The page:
The complex math of grading presidents

George W. Bush was not a very popular president. His approval ratings, some of the lowest in history, may have been a reflection of his inability to connect with the American people. On the other hand, dare I say it, maybe it was the American peoples’ inability to understand Bush that made him such a “bad president” in their minds.

The direct effect of Americans not liking Bush was that they blamed every one of the country’s misfortunes on him. The war in Iraq, the stock market crashing, Hurricane Katrina and somehow even the Israeli-Palestinian conflict became Bush’s fault, and that’s just to name the big stories. It became somewhat of a joke. My stubbing my toe this morning was also Bush’s fault – I jumped out of bed too fast, angry and not thinking clearly since he was such a bad president. Certainly as rational people we must find that blaming all problems on one person is a bit absurd. Problems can rarely be explained by one cause, or person for that matter. It begs the question, how do we judge presidents?

As Barack Obama enters office with a full plate of expectations and hopes, Americans would do well to remember patience. President Obama does not have a magic wand that can instantly make the world’s troubles disappear. The policies and agendas he has outlined in his campaign and to this point, have clear goals in mind, but nothing changes overnight. More importantly, and to the tune of what Obama has emphasized, change requires the efforts of many.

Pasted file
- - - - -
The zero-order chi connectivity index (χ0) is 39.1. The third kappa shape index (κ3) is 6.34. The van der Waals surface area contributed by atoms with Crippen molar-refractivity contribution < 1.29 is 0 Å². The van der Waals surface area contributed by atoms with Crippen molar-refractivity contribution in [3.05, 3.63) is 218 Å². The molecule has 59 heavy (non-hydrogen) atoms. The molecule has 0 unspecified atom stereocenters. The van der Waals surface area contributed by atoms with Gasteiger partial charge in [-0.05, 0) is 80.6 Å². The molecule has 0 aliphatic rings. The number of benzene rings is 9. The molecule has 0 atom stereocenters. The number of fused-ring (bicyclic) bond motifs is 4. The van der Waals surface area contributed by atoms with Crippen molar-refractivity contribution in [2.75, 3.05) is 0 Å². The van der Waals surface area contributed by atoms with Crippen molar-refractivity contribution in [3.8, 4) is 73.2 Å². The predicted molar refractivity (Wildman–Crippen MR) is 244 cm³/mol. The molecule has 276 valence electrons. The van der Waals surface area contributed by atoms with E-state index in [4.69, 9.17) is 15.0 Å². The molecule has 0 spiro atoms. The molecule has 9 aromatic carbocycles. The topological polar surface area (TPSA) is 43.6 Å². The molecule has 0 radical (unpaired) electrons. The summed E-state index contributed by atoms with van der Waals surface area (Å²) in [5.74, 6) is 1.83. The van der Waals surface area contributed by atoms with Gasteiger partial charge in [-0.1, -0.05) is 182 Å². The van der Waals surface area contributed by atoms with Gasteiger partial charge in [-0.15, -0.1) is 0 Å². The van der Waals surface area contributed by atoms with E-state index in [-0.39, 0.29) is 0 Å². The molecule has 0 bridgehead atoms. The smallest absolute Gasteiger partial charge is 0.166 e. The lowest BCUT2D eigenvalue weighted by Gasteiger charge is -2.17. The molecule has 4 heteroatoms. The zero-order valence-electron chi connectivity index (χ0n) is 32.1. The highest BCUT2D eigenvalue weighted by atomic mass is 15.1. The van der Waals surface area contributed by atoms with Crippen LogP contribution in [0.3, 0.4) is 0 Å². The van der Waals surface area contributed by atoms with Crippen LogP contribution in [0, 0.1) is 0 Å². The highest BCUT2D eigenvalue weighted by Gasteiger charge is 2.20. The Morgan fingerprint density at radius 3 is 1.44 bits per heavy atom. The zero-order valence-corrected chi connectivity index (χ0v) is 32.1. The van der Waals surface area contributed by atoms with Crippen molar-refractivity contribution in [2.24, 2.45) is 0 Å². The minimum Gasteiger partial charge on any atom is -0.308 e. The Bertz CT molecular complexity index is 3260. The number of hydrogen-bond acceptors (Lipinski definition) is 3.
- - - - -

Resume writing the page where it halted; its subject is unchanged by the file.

As we watch the next four years unfold, we would do well to avoid ignorance to the best of our abilities. Ignorance involves assessments based off a lack of knowledge or information. We all know that the economy is in bad condition, but how many of us know why or even how? Many Americans blame the poor economy on Bush, though few can explain why.

What’s interesting is that in a free-market capitalist economy, things consistently occur in cycles and the actions of today do not always have immediate effect. To that extent, I have heard many convincing arguments that the current economic downturn is due largely to the policies and presidential tenure of Bill Clinton, a strong advocate of the individual spending that has led to persons living beyond their means. What are we to believe? The more important question should be, are we concluding things based off inclinations or knowledge?

The credit crisis, people defaulting on mortgages and the stock market stumbling can not all be attributed to the actions or inactions of one person.

Whoever you may want to blame, think first before doing so. If unemployment and the economy do not significantly improve in the next 12 months, and all hopes do not become reality, do not automatically accuse President Obama.

Inquiring Minds is the opinion of the writer and not altogether representative of the editorial staff’s views.

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